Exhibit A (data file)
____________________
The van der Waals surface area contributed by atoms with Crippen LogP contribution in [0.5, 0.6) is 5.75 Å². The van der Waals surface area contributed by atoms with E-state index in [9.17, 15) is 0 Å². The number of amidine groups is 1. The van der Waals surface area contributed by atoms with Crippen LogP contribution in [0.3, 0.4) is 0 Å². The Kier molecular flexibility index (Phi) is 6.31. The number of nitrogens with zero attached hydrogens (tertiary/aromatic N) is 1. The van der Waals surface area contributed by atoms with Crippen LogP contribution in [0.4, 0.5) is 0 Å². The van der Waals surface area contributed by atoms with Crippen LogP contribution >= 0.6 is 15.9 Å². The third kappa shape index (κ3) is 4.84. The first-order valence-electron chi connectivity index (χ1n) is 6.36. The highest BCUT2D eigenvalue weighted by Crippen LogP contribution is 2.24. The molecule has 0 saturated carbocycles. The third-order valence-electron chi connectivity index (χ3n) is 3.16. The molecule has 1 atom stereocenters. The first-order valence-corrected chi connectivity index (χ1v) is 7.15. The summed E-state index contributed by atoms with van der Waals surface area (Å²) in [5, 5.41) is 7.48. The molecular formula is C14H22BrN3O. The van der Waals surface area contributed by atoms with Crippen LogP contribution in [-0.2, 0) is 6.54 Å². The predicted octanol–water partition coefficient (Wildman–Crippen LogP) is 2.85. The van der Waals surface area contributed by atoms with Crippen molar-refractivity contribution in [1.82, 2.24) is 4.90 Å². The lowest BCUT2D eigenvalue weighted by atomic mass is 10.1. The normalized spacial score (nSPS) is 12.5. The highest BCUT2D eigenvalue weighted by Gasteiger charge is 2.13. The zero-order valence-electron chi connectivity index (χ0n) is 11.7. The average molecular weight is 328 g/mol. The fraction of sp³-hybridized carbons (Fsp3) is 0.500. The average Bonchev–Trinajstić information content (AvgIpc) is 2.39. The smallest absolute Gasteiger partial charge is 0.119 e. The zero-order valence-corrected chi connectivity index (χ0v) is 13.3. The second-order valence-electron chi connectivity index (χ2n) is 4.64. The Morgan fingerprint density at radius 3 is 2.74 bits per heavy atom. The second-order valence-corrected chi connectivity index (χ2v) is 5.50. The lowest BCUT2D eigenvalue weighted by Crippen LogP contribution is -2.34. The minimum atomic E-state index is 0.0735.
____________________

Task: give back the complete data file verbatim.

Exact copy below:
The van der Waals surface area contributed by atoms with Crippen LogP contribution in [0.5, 0.6) is 5.75 Å². The van der Waals surface area contributed by atoms with E-state index in [9.17, 15) is 0 Å². The number of amidine groups is 1. The van der Waals surface area contributed by atoms with Crippen LogP contribution in [0.3, 0.4) is 0 Å². The Kier molecular flexibility index (Phi) is 6.31. The number of nitrogens with zero attached hydrogens (tertiary/aromatic N) is 1. The van der Waals surface area contributed by atoms with Crippen LogP contribution in [0.4, 0.5) is 0 Å². The van der Waals surface area contributed by atoms with Crippen LogP contribution >= 0.6 is 15.9 Å². The third kappa shape index (κ3) is 4.84. The first-order valence-electron chi connectivity index (χ1n) is 6.36. The highest BCUT2D eigenvalue weighted by Crippen LogP contribution is 2.24. The molecule has 0 saturated carbocycles. The third-order valence-electron chi connectivity index (χ3n) is 3.16. The molecule has 1 atom stereocenters. The first-order valence-corrected chi connectivity index (χ1v) is 7.15. The summed E-state index contributed by atoms with van der Waals surface area (Å²) in [5, 5.41) is 7.48. The molecular formula is C14H22BrN3O. The van der Waals surface area contributed by atoms with Crippen LogP contribution in [-0.2, 0) is 6.54 Å². The predicted octanol–water partition coefficient (Wildman–Crippen LogP) is 2.85. The van der Waals surface area contributed by atoms with Crippen molar-refractivity contribution in [1.82, 2.24) is 4.90 Å². The lowest BCUT2D eigenvalue weighted by atomic mass is 10.1. The normalized spacial score (nSPS) is 12.5. The highest BCUT2D eigenvalue weighted by Gasteiger charge is 2.13. The zero-order valence-electron chi connectivity index (χ0n) is 11.7. The average molecular weight is 328 g/mol. The fraction of sp³-hybridized carbons (Fsp3) is 0.500. The average Bonchev–Trinajstić information content (AvgIpc) is 2.39. The smallest absolute Gasteiger partial charge is 0.119 e. The zero-order valence-corrected chi connectivity index (χ0v) is 13.3. The second-order valence-electron chi connectivity index (χ2n) is 4.64. The Morgan fingerprint density at radius 3 is 2.74 bits per heavy atom. The second-order valence-corrected chi connectivity index (χ2v) is 5.50. The lowest BCUT2D eigenvalue weighted by Crippen LogP contribution is -2.34. The minimum atomic E-state index is 0.0735.